Previous exhibitions

Ernest Thiel’s feeling for nature: hunting, art and business

4 October, 2014 – 18 January, 2015

Nature is in focus at the Thiel Gallery during fall and winter! The landscape paintings that Ernest Thiel added to the collection in the Gallery, by for example Bruno Liljefors and Gustaf Fjæstad, are shown together with photographs and moving images of Thiel himself in the forest or countryside. Three contemporary artists, Corinne Ericson, AKAY and Ernst Billgren, have contributed works in the exhibition rooms and out in the park, to demonstrate that the double standards from the previous turn of the century still exist, albeit in a different way.

In the years around 1900, national romantic art, with its moods and atmospheres, existed alongside industrialism’s utilitarian approach to the countryside. Sustainability and climate issues are perceived to be increasingly urgent in our own time, but this duality lingers, since nature still serves as a place for contemplation, inspiration and rest, but also as a resource to utilise and exploit.

The art collector and venture capitalist Ernest Thiel operated in the intersection between these two world views. On the one hand, shooting was a favourite pastime, and he prospered from his dealings with the mines in the north. On the other, he filled his home with suggestive and scenic paintings from different parts of Sweden.

The Thielska Gallery has a large collection of paintings by Bruno Liljefors, one of Ernest Thiel’s closest friends. “His paintings revealed to me the uniqueness of the Swedish countryside,” Thiel writes, showing that the way he saw forests, lakes and mountains was informed by art. A unique amateur footage from 1930 shows Thiel on Fjärdlång, his private island in the Stockholm archipelago, in connection with a game shoot. The film shows the social mechanisms of the shoot, especially among men.

Corinne Ericson has photographed the hundreds of elk hides she has encountered in the forests of Jämtland between 2002 and 2013. The photos invite the viewer to discover the hunter’s position and to scrutinise it from the outside.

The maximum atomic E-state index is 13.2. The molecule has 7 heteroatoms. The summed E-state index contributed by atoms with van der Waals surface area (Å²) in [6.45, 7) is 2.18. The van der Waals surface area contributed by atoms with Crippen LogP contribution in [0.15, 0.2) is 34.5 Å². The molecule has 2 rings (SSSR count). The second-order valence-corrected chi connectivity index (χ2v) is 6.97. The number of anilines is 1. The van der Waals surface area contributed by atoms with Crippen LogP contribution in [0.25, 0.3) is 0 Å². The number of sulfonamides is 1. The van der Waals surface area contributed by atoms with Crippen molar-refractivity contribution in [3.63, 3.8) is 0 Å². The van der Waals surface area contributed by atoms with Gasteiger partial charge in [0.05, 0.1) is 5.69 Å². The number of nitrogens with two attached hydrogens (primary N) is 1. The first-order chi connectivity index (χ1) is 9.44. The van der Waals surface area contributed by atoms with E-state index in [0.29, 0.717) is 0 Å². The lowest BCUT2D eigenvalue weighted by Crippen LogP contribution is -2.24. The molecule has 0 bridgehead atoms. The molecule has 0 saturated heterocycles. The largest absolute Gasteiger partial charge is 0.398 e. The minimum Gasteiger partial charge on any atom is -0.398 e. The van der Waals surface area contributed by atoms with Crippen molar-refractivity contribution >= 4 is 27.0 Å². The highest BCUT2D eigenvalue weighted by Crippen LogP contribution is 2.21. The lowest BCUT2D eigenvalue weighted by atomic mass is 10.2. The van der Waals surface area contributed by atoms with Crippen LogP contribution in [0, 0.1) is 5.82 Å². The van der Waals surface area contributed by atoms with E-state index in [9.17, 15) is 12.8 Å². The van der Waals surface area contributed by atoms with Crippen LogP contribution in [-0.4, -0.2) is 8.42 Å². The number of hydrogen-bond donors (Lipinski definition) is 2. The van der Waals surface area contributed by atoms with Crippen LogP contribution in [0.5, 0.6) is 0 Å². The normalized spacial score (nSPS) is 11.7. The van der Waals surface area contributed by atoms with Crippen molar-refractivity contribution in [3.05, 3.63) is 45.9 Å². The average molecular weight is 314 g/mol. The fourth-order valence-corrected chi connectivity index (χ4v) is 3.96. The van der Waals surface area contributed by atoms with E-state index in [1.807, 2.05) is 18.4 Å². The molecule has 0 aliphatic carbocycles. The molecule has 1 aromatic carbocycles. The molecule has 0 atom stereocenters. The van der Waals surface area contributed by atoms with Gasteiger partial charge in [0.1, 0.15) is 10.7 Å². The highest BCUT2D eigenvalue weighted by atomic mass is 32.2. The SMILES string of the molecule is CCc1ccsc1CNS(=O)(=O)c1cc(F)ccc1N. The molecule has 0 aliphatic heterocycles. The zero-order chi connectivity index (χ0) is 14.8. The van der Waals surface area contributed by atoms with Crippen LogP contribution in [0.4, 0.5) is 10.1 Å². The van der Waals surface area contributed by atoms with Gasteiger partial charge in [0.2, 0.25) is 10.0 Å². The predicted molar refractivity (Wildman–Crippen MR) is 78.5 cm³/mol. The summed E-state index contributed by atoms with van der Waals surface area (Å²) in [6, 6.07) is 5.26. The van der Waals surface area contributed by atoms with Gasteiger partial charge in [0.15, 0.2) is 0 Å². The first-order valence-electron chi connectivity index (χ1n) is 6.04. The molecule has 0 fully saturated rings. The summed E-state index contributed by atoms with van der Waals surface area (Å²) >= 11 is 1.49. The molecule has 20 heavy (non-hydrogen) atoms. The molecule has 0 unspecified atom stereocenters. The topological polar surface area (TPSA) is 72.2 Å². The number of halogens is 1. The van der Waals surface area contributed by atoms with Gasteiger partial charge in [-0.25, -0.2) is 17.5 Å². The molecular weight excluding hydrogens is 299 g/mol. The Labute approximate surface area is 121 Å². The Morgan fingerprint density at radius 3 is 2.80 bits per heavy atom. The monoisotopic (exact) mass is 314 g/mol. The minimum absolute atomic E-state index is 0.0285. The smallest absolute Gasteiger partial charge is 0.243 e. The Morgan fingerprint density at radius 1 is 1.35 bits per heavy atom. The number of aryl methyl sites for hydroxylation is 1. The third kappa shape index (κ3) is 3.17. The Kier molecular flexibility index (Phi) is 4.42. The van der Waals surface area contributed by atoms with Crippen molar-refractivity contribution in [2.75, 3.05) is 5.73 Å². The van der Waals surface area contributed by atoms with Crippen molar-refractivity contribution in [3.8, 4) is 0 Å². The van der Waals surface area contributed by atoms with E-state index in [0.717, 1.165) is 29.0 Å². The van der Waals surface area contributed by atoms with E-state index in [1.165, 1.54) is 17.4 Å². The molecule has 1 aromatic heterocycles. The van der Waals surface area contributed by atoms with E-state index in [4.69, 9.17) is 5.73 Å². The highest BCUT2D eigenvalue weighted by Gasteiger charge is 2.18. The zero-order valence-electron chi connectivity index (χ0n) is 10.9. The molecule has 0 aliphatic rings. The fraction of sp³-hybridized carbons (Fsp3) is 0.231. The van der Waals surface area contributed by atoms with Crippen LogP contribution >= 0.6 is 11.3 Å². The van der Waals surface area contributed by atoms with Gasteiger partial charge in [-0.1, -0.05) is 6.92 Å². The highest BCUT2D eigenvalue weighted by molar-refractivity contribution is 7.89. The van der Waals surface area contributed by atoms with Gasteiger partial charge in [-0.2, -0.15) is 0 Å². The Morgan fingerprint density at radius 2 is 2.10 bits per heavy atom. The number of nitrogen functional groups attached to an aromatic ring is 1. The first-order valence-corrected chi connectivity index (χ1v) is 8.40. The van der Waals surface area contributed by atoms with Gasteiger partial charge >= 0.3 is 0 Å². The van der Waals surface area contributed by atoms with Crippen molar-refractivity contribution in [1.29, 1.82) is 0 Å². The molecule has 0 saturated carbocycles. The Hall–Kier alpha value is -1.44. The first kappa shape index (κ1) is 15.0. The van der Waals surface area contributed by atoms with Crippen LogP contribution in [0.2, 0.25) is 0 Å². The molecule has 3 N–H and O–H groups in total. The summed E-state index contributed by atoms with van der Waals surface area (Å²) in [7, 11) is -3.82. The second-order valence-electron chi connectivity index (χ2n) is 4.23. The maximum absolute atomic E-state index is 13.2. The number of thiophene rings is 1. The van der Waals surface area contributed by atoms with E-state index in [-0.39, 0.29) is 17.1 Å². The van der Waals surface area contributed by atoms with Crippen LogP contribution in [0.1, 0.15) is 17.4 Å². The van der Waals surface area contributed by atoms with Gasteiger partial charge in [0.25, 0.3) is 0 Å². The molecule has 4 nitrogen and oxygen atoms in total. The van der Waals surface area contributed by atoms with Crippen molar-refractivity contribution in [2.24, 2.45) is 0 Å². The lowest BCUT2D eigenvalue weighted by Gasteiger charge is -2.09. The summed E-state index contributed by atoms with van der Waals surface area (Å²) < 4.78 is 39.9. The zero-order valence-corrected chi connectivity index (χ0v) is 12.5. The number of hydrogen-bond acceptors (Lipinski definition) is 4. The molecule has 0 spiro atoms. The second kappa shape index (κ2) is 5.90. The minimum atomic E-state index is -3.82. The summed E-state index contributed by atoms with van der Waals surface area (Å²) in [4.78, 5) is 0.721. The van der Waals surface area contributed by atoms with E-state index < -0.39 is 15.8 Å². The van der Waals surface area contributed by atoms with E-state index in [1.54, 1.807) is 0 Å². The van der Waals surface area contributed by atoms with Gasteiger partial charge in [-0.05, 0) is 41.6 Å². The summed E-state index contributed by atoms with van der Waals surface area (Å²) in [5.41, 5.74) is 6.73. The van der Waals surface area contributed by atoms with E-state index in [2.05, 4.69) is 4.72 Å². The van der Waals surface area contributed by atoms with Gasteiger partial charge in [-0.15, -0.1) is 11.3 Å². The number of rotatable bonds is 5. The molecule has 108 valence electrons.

Particular attention is accorded to a ramble for industrialists and members of parliament, from Narvik via Kiruna to Gällivare organised by Thiel and his friends, including the banker Knut Wallenberg, in the summer of 1896, to muster more investment. Wallenberg took photographs that are exclusively on display in the exhibition. Rarely shown paintings by the artist brothers Elis Åslund and Helmer Osslund have been brought up form the museum archives. Thiel’s strong impressions from the rugged countryside and his own financial interests in the landscape probably influenced his choice of these particular works.

National romanticism established a strong tradition of nature painting in Sweden; this has become part of Sweden’s popular imagery. Since the 1980s, Ernst Billgren’s oeuvre has demonstrated that this is a genre that is especially useful when challenging notions of “good” and “bad” art. He also reverses the perspective: throughout the ages, people have used nature for their own purposes, but what would happen if animals stepped into the highbrow parlours?

AKAY’s artistic starting point is the public space. In the past year, he has exchanged the city for the wilderness, painting existing northern Swedish shooting towers in bright colours. The tower AKAY has erected in the Thielska Gallery park, which can be seen through the window, is a reminder that Djurgården used to be royal hunting grounds. The installation around Auguste Rodin’s sculpture The Shadow causes an unexpected collision between how the hunter and the artist see the surrounding landscape.